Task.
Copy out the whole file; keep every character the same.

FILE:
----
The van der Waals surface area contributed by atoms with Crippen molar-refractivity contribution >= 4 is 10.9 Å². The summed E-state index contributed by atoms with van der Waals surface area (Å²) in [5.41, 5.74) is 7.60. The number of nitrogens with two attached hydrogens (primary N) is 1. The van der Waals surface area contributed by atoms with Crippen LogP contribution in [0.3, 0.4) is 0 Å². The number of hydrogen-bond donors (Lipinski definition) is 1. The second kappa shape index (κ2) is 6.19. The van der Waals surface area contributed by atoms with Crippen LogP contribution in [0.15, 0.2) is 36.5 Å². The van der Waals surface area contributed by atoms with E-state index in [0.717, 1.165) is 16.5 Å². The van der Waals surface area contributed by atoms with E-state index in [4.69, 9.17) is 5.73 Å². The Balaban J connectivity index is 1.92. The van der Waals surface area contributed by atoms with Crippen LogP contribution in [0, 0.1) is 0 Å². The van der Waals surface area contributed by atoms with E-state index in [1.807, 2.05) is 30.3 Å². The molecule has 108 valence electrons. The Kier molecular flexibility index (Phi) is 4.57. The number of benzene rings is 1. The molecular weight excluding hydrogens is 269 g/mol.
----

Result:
The van der Waals surface area contributed by atoms with Crippen molar-refractivity contribution >= 4 is 10.9 Å². The summed E-state index contributed by atoms with van der Waals surface area (Å²) in [5.41, 5.74) is 7.60. The number of nitrogens with two attached hydrogens (primary N) is 1. The van der Waals surface area contributed by atoms with Crippen LogP contribution in [0.3, 0.4) is 0 Å². The number of hydrogen-bond donors (Lipinski definition) is 1. The second kappa shape index (κ2) is 6.19. The van der Waals surface area contributed by atoms with Crippen LogP contribution in [0.15, 0.2) is 36.5 Å². The van der Waals surface area contributed by atoms with E-state index in [0.717, 1.165) is 16.5 Å². The van der Waals surface area contributed by atoms with E-state index in [4.69, 9.17) is 5.73 Å². The Balaban J connectivity index is 1.92. The van der Waals surface area contributed by atoms with Crippen LogP contribution in [0, 0.1) is 0 Å². The van der Waals surface area contributed by atoms with E-state index in [1.807, 2.05) is 30.3 Å². The molecule has 108 valence electrons. The Kier molecular flexibility index (Phi) is 4.57. The number of benzene rings is 1. The molecular weight excluding hydrogens is 269 g/mol.